There are other important theological themes present in Joshua, among them the succession of authority from Moses to Joshua, that provide food for thought for contemporary Christians.

Debating the principles of Biblical interpretation with Atheists

Trust me, it’s not a pretty sight.

Mark Shea asks: “Does Evolutionary Science disprove the Faith?

Jerry Coyne takes issue: “Catholics claim that lies are truer than truth

Ross Douthat chimes in.

Coyne’s response to Douthat.

Andrew Sullivan’s comments here and here.

Coyne assumes that readers of the Bible are completely arbitrary in their approach to scripture; that they decide randomly, what to take as “literal fact” and what to take as metaphorical. While that may be the case for many fundamentalists, it is not for those readers who have any theological education, and that is true whether one is talking about 21st century Christians or 5th century Christians. Certain texts are problematic, although the problems are very often quite different in different historical or cultural contexts. Thus, the Fathers had great difficulty in the Exodus text that will be read on Sunday in many churches, a text that references “the backside of God.”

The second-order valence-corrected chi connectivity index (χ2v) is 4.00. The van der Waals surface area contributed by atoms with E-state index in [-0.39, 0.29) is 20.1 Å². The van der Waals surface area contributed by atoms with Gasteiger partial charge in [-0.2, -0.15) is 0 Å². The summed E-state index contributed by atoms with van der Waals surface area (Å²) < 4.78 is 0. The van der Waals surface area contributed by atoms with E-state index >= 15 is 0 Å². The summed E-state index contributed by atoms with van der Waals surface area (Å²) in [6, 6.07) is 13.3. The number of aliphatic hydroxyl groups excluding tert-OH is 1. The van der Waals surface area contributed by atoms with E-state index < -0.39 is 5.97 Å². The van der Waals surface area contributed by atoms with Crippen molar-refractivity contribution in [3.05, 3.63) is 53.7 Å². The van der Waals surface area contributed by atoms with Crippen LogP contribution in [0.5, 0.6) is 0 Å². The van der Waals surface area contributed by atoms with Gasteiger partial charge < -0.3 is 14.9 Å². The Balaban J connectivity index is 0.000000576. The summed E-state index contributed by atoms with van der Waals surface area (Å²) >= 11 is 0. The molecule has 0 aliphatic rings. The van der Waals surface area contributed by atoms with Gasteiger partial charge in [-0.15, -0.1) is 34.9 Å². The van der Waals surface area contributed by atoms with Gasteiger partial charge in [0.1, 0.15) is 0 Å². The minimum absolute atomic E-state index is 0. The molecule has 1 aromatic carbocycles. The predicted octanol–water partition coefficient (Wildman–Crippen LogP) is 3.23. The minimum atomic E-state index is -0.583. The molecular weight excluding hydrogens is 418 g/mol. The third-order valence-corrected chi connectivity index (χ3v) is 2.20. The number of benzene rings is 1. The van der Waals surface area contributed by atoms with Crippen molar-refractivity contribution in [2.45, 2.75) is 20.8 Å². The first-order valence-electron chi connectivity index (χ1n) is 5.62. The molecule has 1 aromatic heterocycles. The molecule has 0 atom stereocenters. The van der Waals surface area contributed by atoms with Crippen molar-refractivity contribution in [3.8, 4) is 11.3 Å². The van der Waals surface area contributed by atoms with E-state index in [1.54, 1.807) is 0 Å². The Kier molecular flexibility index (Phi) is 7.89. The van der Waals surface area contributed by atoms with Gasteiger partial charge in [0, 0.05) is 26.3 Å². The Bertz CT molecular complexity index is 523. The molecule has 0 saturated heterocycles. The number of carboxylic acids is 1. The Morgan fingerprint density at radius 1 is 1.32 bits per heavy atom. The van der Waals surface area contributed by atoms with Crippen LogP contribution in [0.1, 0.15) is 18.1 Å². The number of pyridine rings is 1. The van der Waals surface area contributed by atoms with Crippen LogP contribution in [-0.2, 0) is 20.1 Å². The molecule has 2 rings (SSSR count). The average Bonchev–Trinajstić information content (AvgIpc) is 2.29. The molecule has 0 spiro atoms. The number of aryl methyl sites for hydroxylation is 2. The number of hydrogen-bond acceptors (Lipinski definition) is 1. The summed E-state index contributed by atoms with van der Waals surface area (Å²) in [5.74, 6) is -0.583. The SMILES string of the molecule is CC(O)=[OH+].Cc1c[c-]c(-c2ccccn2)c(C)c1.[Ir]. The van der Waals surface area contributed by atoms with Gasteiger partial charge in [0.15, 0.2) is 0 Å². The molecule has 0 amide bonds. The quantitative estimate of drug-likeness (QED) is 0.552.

Many atheists are fundamentalists in that they assert the only possible reading of a text is its “literal” interpretation, whatever that may be. Interpreters since Philo, at least, have sought deeper meaning in biblical texts that were problematic in a literal reading. Augustine went so far as to say that any possible interpretation of a text that was plausible given the words on the page, was perhaps a legitimate interpretation. Coyne would find Augustine’s “literal” interpretation of Genesis 1 nonsense. The point is that for thoughtful readers of Scripture, a literal reading in many cases, perhaps in most, is nonsensical.

Jacob was a good Christian man–not! A Sermon for Proper 11, Year A

July 17, 2011

I have college professor friends who amuse themselves and us by keeping track of the most outrageous things students write on essay papers and exams. I never did such things, in large part, because writing such things down took time away from grading. So only a few such statements stand out in my fifteen years of teaching. And perhaps the most outrageous, absolutely, incorrect things I ever read was the opening sentence of an essay exam, “Jacob was a good Christian man.” Continue reading